Gresham had two brothers, William Gresham, and Sir Richard Gresham, Lord Mayor of London in 1537 and father of Sir Thomas Gresham, founder of the Royal Exchange and Gresham College, both in the City of London.

Marriages and issue[edit]

Gresham married firstly, in 1521, Mary Ipswell, with whom he had twelve children between 1522 and 1538:

  • William Gresham (1512–1579), who was the father of Sir Thomas Gresham (d.1630) of Titsey Place, whose sons were Sir John Gresham of Titsey (1588–1643) and Sir Edward Gresham of Titsey (1594–1647). The latter's son, Sir Marmaduke Gresham of Limpsfield (1627–1696), was created a baronet in 1660.
  • John Gresham (born 13 March 1529), second son, who married on 17 July 1553, Elizabeth Dormer, daughter and heir of Edward Dormer, haberdasher, of London and Fulham and his wife, Katherine Sampson (see below). John Gresham and Elizabeth Dormer had three sons.[11] After John Gresham's death his widow, Elizabeth, married William Plumbe (d.1593) of Northend near Fulham.[12]
  • Mary Gresham.
  • Catherine Gresham.
  • James Gresham.
  • Edmund Gresham.
  • Anthony Gresham.
  • Ellen Gresham.
  • Ursula Gresham (1534-1574), who married Thomas Leveson (1532-1576),[13][14] son of the London mercer Nicholas Leveson (d.1539) and Denise or Dionyse Bodley (d.1561), the daughter of Thomas Bodley (d.1493) and Joan Leche (d. March 1530), by whom she was the mother of William Leveson (d.1621),[15] one of two trustees used by Cuthbert Burbage, Richard Burbage, William Kempe, Thomas Pope (d.1603), Augustine Phillips (d.1605), John Heminges (bap. 1566, d. 1630) and William Shakespeare (1564-1616) to allocate shareholdings in the Globe Theatre in 1599.[16]
  • Cecily Gresham.
  • Elizabeth Gresham.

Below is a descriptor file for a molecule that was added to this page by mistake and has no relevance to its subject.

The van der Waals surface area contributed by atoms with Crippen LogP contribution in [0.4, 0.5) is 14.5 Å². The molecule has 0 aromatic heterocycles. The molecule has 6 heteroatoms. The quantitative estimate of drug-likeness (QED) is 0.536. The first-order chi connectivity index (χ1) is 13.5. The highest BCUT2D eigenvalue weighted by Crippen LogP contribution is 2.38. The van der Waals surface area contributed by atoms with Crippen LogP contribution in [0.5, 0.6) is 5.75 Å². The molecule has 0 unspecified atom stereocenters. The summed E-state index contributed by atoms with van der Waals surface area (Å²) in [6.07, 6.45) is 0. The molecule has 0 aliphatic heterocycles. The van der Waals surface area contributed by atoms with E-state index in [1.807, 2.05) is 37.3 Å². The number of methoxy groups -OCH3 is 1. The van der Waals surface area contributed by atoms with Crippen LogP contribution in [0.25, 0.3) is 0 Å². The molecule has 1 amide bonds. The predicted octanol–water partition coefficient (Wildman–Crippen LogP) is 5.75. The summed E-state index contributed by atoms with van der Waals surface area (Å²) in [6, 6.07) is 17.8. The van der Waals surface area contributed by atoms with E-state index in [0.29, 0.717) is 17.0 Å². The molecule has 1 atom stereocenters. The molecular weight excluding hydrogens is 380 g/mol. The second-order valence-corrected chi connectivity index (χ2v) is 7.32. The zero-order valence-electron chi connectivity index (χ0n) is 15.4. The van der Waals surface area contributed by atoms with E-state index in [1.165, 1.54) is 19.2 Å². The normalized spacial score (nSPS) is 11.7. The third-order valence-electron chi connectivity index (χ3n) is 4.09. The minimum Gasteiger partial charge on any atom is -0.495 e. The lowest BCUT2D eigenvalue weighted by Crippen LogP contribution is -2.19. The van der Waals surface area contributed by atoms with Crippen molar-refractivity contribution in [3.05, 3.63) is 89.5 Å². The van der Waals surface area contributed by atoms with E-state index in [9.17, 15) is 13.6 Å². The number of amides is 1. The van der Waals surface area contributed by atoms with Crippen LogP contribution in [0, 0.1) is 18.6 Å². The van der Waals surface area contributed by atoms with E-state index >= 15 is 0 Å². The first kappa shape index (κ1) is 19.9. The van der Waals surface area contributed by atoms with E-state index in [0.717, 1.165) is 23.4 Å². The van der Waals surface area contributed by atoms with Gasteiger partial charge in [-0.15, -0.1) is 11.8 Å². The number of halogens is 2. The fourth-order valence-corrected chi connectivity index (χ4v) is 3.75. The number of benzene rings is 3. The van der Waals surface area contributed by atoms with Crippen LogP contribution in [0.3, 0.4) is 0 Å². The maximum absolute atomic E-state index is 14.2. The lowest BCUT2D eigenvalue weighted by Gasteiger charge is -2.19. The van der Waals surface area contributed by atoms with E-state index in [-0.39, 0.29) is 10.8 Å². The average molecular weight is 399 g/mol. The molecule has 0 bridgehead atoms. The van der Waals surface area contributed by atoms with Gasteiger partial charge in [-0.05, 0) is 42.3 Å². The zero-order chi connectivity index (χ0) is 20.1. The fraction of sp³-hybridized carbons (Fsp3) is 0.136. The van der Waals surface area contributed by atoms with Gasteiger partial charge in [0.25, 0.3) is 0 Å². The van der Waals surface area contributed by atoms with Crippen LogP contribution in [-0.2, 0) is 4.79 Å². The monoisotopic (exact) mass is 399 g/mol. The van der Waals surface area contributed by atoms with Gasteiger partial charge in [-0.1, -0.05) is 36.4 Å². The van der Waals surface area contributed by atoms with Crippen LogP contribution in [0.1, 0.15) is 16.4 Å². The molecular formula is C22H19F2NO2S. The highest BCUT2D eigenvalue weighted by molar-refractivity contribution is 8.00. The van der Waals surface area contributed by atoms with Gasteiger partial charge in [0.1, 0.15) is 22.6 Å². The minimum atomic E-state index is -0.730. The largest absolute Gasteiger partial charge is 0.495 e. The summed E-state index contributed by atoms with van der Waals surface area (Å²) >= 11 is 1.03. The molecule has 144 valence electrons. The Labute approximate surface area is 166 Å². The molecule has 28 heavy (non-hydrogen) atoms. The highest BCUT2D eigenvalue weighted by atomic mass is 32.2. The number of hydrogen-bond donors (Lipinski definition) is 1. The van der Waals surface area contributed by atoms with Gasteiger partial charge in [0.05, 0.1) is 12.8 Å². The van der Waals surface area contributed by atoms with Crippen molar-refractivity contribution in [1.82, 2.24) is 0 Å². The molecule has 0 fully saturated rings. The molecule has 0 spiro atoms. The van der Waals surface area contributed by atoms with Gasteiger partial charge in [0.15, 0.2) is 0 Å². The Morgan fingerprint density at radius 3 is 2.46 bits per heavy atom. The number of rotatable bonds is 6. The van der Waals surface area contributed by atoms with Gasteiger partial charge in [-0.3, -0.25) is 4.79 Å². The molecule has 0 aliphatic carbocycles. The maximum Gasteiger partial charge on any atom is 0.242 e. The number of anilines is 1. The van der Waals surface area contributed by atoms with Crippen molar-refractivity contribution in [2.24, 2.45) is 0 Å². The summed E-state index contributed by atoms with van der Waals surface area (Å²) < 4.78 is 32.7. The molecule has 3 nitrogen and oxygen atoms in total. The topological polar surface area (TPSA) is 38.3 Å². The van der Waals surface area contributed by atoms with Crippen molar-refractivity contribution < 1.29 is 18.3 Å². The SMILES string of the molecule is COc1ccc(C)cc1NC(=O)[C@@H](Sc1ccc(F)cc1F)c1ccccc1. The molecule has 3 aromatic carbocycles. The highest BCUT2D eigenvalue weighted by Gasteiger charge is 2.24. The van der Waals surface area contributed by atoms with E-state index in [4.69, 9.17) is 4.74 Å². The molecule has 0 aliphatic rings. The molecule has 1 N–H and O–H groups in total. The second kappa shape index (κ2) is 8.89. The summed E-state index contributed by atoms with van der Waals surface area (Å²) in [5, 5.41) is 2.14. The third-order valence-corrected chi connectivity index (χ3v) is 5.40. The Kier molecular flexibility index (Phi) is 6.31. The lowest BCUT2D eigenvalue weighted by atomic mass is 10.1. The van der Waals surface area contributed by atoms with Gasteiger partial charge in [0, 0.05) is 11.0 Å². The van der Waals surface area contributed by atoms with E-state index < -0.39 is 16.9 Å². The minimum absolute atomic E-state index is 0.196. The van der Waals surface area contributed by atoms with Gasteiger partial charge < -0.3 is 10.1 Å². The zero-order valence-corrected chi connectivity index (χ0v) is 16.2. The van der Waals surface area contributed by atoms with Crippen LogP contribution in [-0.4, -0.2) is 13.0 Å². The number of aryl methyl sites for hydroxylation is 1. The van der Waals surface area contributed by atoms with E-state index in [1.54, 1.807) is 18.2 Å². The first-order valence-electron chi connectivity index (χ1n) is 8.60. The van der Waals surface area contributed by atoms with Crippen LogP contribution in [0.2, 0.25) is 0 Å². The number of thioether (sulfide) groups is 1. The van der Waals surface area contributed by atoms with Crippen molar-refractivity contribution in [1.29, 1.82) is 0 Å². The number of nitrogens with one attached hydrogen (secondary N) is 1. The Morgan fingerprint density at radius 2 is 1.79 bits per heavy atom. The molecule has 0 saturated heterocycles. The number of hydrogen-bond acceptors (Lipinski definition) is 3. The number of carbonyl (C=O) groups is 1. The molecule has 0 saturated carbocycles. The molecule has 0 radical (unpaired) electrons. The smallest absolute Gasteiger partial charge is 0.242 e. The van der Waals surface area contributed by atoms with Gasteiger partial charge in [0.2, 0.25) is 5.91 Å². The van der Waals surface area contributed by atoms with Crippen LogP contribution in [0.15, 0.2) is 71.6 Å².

• Richard Gresham.

Gresham married secondly, on 15 July 1553, Katherine Sampson (d.1578), widow of Edward Dormer (d.1539), brother of Sir Michael Dormer, Lord Mayor of London in 1541.[17][18][19]

Descendants of Sir John Gresham[edit]

Most of Gresham's twelve children died without issue, but the senior line of Gresham's descendants continued until the early nineteenth century.

The 17th century Greshams sat as Members of Parliament, loyally supported King Charles I throughout the Civil War, and suffered from the victory of Cromwell. In 1643 the house at Titsey was commandeered by the Parliamentarians, but at the time of the Restoration in 1660 the new King Charles II created the head of the family, Marmaduke Gresham, a baronet as a reward for the family's support for the Royalist cause. This title died out with Sir John Gresham, sixth and last Baronet, of Limpsfield (who died in 1801). However, the last Sir John Gresham's daughter and heiress, Katherine Maria Gresham, married William Leveson-Gower, first cousin of the Marquess of Stafford, later the first Duke of Sutherland, and through Katherine Maria the Titsey estate continued to be owned by Sir John Gresham's descendants until the death of Thomas Leveson Gower in 1992. By his will, Leveson Gower set up the Titsey Foundation, a charitable trust with the aim of preserving the estate for the benefit of the nation.

Nevertheless, the first Sir John Gresham's line continues in the descendants of his third son, another John Gresham, who was the ancestor of the Greshams of Fulham, Albury, and Haslemere.

Gresham's School[edit]

In 1555, shortly before his death, Gresham founded Gresham's School in his home town of Holt, Norfolk, placing its endowments under the stewardship of the Worshipful Company of Fishmongers, which has continued to carry out the task entrusted to it until the present day.[20]

The Gresham Grasshopper[edit]

The Gresham grasshopper

The grasshopper is the crest above Sir John Gresham's coat of arms. It can be seen at Titsey Place, his country house, and is used by Gresham's School, which he founded. It can also be seen as the weathervane on the Royal Exchange in the City of London, founded in 1565 by Gresham's nephew Sir Thomas Gresham. Gresham's original Royal Exchange building (destroyed in the Great Fire of London of 1666) was profusely decorated with grasshoppers. The grasshopper is also used as a symbol by Gresham College in the City of London, which Sir Thomas also established.

According to an ancient legend of the Greshams, the founder of the family, Roger de Gresham, was a foundling abandoned as a new-born baby in long grass in North Norfolk in the 13th century and found there by a woman whose attention was drawn to the child by a grasshopper. A beautiful story, it is more likely that the grasshopper is simply an heraldic rebus on the name Gresham, with gres being a Middle English form of grass (Old English grœs).